S. Curry and D. Schwartz, “Acquisition and Encoding of GPS Codes,” U.S. Patent No. 7,701,391, April 2010.

Acquisition of the GPS clear/acquisition (C/A) codes in disadvantaged areas, such as buildings, is difficult because the amount of hardware needed to detect a signal and acquire the code increases as the signal-to-noise ratio decreases. This difficulty is compounded by the fact that the C/A code has data bit transitions that invert the code, randomly, at intervals of 20 milliseconds. This invention helps to improve the overall efficiency of C/A acquisition. By describing C/A as a low-density parity check (LDPC) code, it facilitates the use of existing decoding algorithms to achieve C/A acquisition by directly resolving code phase. Acquisition threshold is also improved by overcoming the issue of underlying data transitions.

E. Simburger et al., “Thin Film Solar Cell Inflatable Ultraviolet Rigidizable Deployment Hinge,” U.S. Patent No. 7,709,729, May 2010.

Inflatable hinges for solar arrays cannot deploy to a rigid state, as mechanical hinges can. This problem can be overcome by including a curable resin with the inflatable hinge that helps rigidly position solar panels at precise angles from each other. A transparent coating is used to prevent static discharge but allows for ultraviolet light so that the resin can be cured, solidifying the hinge. Wraparound contacts can be used to connect the solar cells to flex circuits, routed to ground pads for electrical grounding.

W. Bloss, E. Hall, D. Ksienski, and J. McKay, “Heptagonal Antenna Array System,” U.S. Patent No. 7,710,346, May 2010.

A heptagonal antenna array (one center element surrounded by seven exterior elements) provides good rejection of both near and far sidelobes, even when the spacing between elements is increased. Compared with typical hexagonal or rectangular arrays, the heptagonal array provides better rejection of unwanted sidelobe interference for enhanced imaging quality. The heptagonal array is a low-cost alternative to larger antennas and can reduce losses due to mechanical steering. Further, the heptagonal array can have instant steering with single-beamwidth repositioning. There is no sidelobe degradation when the reflectors are electrically and mechanically steered to the same coordinate.

J. Osborn, J. Fowler, et al., “Interferometry System Chamber Viewing Window,” U.S. Patent No. 7,719,693, May 2010.

Interferometry provides a reliable noncontact method of analyzing microminiature components. An imaging interferometer typically comprises a laser light source to illuminate the device under test and reference mirror along with a beam splitter and microscope objectives to image the sample onto a camera. A version of this setup—the stroboscopic Michelson test system—employs a microscope objective between the beam splitter and the test sample and a second, identical microscope objective in the reference path. This invention improves upon the stroboscopic technique by moving one of the two required microscope objectives outside of the interferometer and bringing the collimated laser beam directly onto the beam splitter, test device, and reference mirror. Applications include qualification of microelectromechanical systems, which can be tested in motion under various environmental conditions. Because of the rigid construction of the device and environmental test chamber, vibration is greatly mitigated.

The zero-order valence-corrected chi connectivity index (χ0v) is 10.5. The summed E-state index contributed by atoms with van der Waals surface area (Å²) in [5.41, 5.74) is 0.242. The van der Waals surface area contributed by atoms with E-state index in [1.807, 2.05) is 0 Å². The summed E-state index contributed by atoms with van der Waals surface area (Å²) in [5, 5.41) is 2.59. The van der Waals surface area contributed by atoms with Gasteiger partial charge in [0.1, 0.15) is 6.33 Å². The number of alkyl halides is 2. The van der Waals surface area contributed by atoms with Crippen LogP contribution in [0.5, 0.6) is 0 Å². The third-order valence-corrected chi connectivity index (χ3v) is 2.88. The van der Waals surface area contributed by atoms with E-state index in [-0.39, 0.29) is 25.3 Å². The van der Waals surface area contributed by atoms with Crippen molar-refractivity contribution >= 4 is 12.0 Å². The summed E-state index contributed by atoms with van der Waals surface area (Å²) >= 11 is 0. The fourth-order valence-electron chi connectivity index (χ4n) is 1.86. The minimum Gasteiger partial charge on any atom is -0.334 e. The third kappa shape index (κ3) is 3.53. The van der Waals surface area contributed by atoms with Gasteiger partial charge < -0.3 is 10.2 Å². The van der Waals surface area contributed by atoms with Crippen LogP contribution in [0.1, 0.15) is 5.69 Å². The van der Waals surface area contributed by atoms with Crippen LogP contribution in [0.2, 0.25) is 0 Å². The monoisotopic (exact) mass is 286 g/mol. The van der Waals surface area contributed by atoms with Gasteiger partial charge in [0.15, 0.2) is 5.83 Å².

K. Lau, “Peripheral Filtering Star Tracker Telescope,” U.S. Patent No. 7,719,761, May 2010.

A typical tracking system aboard a spacecraft includes a telescope that can be controlled to keep the boresight axis pointing at a tracked star. However, stray light can interfere with tracking, causing image loss. This invention describes an optical system having front-end lenses or filters that decrease off-axis images in the periphery and preserve the fidelity of on-axis images in the center of view. Two of the invented filters have nonidentical attenuation profiles along any line extending radially from the center. A third filter’s periphery has a uniform but partial-reflective coating that is configured during manufacture in the shape of triangular wedges arranged in an equiangular fashion, providing effective gradient attenuation. Though designed to minimize noise in a star tracker, the invention can also be applied to the manufacture of common optical devices such as eyeglasses and cameras.

H. Hou, “Compressed Data Multiple Description Transmission and Resolution Conversion System,” U.S. Patent No. 7,720,299, May 2010.

To improve the integrity of data in unreliable channels, the data stream can be split, compressed, and transmitted over two independent paths. However, discrete cosine transform (DCT) is not a true merge-and-split process, so when it is used for that purpose, the result is lossy data. This invention is a system for transforming and compressing data for communication or storage that can be applied to DCT type-II or DCT type-IV data. First, the DCT data is split and communicated over two channels. Then, using an inverse DCT rotator in the transform domain, the two halves are merged. The redundancy inherent in the two data blocks allows one to approximately reconstruct the original data block in case one of the two blocks is lost or corrupted during transmission. The system can also be implemented as additions to JPEG and MPEG compressors, decompressors, and communication systems for transmission over wireless communication links.